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I would like to advocate for legislation within my home state of New Hampshire which would allow for a parole hearing for anyone having served 25+ years. Such a law would eliminate life without parole for present and future such convictions. Is such legislation that effectively overrules a court imposed sentence even allowable? (I realize there have been supreme court actions to constrain the death penalty but perhaps that's different because it's a constitutional matter(??)) To complicate matters further, an existing NH truth in sentencing statute would seem to conflict with the notion that any such change is possible.

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  • We cannot advise what you should do, or how you should present such a proposal to a legislator., The politics stack might have some advice on that. We can answer on the effect of the various legal provisions involved. Sep 1, 2021 at 20:28
  • Legislatures have legal experts on staff to help them draft legislation. If they can be convinced that this is good policy and politically acceptable, they should have no trouble drafting legislation to implement it, and resolving conflicts with existing legislation. If it turns out that the truth in sentencing law would need to be repealed or amended, well, the legislature certainly has the power to do that. Sep 1, 2021 at 20:36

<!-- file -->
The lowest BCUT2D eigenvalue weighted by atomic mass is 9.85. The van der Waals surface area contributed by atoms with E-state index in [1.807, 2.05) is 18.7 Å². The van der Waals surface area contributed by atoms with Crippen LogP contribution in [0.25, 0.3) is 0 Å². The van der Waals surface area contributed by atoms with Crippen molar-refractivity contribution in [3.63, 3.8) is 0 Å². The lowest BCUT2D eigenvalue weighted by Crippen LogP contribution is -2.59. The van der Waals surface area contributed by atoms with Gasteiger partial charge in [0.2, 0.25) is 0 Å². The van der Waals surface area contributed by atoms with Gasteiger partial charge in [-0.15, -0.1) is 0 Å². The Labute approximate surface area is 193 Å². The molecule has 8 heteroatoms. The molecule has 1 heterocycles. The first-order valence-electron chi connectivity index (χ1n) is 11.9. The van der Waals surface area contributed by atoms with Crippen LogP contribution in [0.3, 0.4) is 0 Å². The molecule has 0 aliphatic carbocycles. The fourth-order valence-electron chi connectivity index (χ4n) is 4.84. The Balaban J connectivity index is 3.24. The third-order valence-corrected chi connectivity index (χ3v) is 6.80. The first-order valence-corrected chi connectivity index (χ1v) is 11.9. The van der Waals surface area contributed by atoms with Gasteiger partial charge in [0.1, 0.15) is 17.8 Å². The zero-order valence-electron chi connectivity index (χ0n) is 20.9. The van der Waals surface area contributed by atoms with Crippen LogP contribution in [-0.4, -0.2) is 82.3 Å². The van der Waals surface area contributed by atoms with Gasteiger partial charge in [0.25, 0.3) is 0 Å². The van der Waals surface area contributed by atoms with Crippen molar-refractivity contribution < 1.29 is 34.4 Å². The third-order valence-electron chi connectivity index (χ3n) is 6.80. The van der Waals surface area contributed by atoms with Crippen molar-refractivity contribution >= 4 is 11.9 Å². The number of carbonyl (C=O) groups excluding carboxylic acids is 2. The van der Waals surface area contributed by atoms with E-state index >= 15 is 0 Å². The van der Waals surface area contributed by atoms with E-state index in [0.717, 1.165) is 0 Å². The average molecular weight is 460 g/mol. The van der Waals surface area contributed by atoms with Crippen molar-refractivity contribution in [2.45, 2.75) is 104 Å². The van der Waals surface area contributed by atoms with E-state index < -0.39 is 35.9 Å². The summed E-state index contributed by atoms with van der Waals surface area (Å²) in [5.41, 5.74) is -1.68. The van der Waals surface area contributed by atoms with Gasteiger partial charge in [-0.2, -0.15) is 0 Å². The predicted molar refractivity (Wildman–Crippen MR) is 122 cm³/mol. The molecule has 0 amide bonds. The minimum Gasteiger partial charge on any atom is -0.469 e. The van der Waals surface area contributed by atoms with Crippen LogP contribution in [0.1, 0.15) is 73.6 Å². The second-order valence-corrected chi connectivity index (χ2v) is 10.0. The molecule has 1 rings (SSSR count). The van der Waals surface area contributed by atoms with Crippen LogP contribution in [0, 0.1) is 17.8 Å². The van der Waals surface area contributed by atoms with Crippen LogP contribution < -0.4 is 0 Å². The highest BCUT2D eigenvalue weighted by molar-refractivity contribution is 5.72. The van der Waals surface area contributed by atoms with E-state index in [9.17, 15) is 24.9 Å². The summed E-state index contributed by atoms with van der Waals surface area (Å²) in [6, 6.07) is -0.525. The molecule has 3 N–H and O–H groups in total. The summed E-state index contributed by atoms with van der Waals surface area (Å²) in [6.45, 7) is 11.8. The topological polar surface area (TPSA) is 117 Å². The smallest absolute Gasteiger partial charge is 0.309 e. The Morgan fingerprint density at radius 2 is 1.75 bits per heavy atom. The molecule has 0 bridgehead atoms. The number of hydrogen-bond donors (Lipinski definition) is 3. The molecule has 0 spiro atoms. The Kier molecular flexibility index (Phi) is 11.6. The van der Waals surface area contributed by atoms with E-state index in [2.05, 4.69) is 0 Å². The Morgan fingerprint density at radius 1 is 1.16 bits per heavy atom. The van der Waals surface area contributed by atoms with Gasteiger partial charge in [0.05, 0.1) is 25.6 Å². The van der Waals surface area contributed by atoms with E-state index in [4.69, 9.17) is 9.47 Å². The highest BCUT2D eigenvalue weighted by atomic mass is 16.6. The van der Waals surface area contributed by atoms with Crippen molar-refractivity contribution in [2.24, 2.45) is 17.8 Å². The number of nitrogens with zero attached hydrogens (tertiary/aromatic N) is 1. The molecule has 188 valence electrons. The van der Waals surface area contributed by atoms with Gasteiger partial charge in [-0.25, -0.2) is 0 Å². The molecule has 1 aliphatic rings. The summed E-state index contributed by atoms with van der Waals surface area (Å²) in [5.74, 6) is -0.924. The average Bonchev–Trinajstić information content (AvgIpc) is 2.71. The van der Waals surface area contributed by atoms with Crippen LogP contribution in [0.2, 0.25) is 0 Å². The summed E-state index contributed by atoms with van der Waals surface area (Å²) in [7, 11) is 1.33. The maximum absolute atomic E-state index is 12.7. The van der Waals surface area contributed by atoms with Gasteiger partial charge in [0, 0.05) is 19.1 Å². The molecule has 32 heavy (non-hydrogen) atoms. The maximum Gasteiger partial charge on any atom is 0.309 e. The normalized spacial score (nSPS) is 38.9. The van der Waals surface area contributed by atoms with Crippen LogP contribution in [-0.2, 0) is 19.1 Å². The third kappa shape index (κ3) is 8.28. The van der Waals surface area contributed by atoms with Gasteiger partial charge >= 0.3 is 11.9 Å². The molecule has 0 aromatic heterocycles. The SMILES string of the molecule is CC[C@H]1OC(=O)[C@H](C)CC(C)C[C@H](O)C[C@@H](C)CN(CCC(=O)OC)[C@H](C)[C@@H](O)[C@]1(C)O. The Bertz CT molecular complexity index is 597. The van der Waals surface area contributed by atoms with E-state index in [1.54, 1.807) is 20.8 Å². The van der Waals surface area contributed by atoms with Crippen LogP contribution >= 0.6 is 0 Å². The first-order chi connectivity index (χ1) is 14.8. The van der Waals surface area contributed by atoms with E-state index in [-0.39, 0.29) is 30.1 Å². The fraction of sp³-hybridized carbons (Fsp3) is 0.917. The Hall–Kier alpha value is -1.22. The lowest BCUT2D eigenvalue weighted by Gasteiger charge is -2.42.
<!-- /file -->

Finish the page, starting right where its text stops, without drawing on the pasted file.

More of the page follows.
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Is such legislation that effectively overrules a court imposed sentence even allowable?

Yes. Amnesty legislation is allowed.

For example, the U.S. Congress recently passed such legislation with regard to crack cocaine sentences. Legislation changing sentences for crimes is presumed to be prospective only, but this presumption can be overcome with clear statutory language to the contrary.

As a political matter, however, district attorneys usually lobby strenuously against amnesty legislation, feeling that it sets a bad (political) precedent.

an existing NH truth in sentencing statute would seem to conflict with the notion that any such change is possible.

In the event of a direct conflict between an older statute and a newer statute that can't be resolved by any other interpretive method, the newer statute prevails over the older one, even if this result isn't expressly identified in the legislation.

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